They’re something every serious wine geek owns but rarely, if ever, mentions to outsiders. No one would understand. We take pains to transport them great distances home only to store them on dark, dusty shelves. In my case some live in a basket in my living room but most are tucked away in an old cardboard box in the garage. What are these mysterious things? Rocks. That’s right, rocks.
Aside from a geologist whose livelihood is completely dependent on all things subterranean, no other profession I can think of involves a compulsive desire to collect rocks, even dirt. But wine geeks do exactly that. When on the road in some distant wine locale your average wine geek will reach down to scoop up bits of soil and rocks of varying sizes (sometimes ludicrously large) only to deposit them (rock joke) into jeans pockets and backpacks ultimately to be hidden in luggage to make the long trek home.
Why rocks? Better yet, why would anyone in their right mind drag a bunch of rocks thousands of miles home in their suitcase? There is no one answer. Once in the deep end of the pool wine geeks can and often do get a bit carried away–even compulsive–about the great wine places they visit. A rock from an important region can be a powerful connection to a time and place where hopefully one really “gets” a wine. And for many wines there is no more meaningful symbol of place than the rocks that make up part of the physical landscape. In effect, a single rock can be a very effective memory and learning device.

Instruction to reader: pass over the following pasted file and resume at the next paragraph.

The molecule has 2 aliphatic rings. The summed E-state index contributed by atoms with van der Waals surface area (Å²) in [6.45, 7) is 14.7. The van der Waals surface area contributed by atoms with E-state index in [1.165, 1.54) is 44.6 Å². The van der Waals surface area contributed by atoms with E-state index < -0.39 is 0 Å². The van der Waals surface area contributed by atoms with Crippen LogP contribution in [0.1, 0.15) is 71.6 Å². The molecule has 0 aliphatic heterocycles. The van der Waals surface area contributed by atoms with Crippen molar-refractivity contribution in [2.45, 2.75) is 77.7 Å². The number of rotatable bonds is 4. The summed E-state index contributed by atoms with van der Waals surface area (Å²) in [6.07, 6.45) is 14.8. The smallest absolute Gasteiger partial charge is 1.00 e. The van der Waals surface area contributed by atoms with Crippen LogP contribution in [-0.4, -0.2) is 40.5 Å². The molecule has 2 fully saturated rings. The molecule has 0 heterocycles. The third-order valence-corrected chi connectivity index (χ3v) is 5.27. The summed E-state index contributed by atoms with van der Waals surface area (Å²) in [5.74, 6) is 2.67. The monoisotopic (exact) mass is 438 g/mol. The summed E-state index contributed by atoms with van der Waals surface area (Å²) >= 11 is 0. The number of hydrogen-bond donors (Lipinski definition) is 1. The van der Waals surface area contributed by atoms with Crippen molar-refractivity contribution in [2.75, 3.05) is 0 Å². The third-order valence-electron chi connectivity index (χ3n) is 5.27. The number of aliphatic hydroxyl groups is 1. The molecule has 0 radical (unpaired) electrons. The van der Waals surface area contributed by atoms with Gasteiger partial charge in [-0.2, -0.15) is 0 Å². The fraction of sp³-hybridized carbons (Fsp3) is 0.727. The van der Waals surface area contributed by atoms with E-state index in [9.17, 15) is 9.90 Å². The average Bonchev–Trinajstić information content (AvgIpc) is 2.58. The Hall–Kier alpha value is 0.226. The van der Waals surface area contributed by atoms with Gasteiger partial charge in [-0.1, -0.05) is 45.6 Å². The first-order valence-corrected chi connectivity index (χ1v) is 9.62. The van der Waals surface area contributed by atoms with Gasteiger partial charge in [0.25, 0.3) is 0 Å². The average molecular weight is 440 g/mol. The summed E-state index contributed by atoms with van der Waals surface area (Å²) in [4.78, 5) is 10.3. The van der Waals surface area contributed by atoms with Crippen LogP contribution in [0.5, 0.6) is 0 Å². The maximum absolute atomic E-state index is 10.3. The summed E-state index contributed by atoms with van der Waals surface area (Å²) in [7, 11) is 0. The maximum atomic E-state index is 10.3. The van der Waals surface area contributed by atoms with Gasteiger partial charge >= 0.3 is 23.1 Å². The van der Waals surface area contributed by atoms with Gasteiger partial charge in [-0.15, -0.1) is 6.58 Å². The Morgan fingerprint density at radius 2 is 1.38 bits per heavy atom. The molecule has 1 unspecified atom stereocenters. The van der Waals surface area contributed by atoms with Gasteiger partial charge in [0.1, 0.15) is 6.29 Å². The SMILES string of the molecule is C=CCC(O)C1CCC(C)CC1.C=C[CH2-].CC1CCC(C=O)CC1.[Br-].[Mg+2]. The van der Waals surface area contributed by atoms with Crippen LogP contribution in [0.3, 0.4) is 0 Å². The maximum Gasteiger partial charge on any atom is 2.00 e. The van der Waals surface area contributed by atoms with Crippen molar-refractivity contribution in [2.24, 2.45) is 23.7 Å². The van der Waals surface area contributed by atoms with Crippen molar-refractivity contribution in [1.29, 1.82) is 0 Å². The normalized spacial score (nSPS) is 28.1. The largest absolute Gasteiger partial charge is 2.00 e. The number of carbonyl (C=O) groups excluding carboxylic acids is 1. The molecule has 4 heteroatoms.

I’m also convinced there are wines and regions that one can never truly understand unless one actually spends time in said place; that unless you physically stand in the vineyard with a glass of wine in hand you’ll never fully get the place much less the wine. Jerez and Sherry are a perfect example as are Burgundy and obviously Germany. A lot of it has to do with looking at the ground not to mention the aspect of the vineyard, the region’s altitude (Mendoza, anyone?), the intensity of sunlight, and so on. Rocks once again are front and center.
In a recent post I put forth the notion that certain ancient vineyards—as in vineyards that are centuries, even millennia old—could be considered sacred spaces. By that I mean vineyards whose history and singularity qualify them as world heritage sites and beyond. I feel strongly about this. Take the Wehlener Sonnenuhr vineyard in the Mosel which has been cultivated sans interruption for over 2,000 years. Rieslings from the Sonnehuhr site with its bluish gray Devonian slate formed over 150 million years ago are arguably the most delicate and refined of all the wines produced in the Middle Mosel. The “soil” which is composed entirely of crumbling slate, is not only a major factor of the vineyard’s history but a vital part of the wine’s character as well.Like others I have my own collection of rocks. Here is a trio—and their stories–from my personal collection. All hold great significance and wonderful memories for me.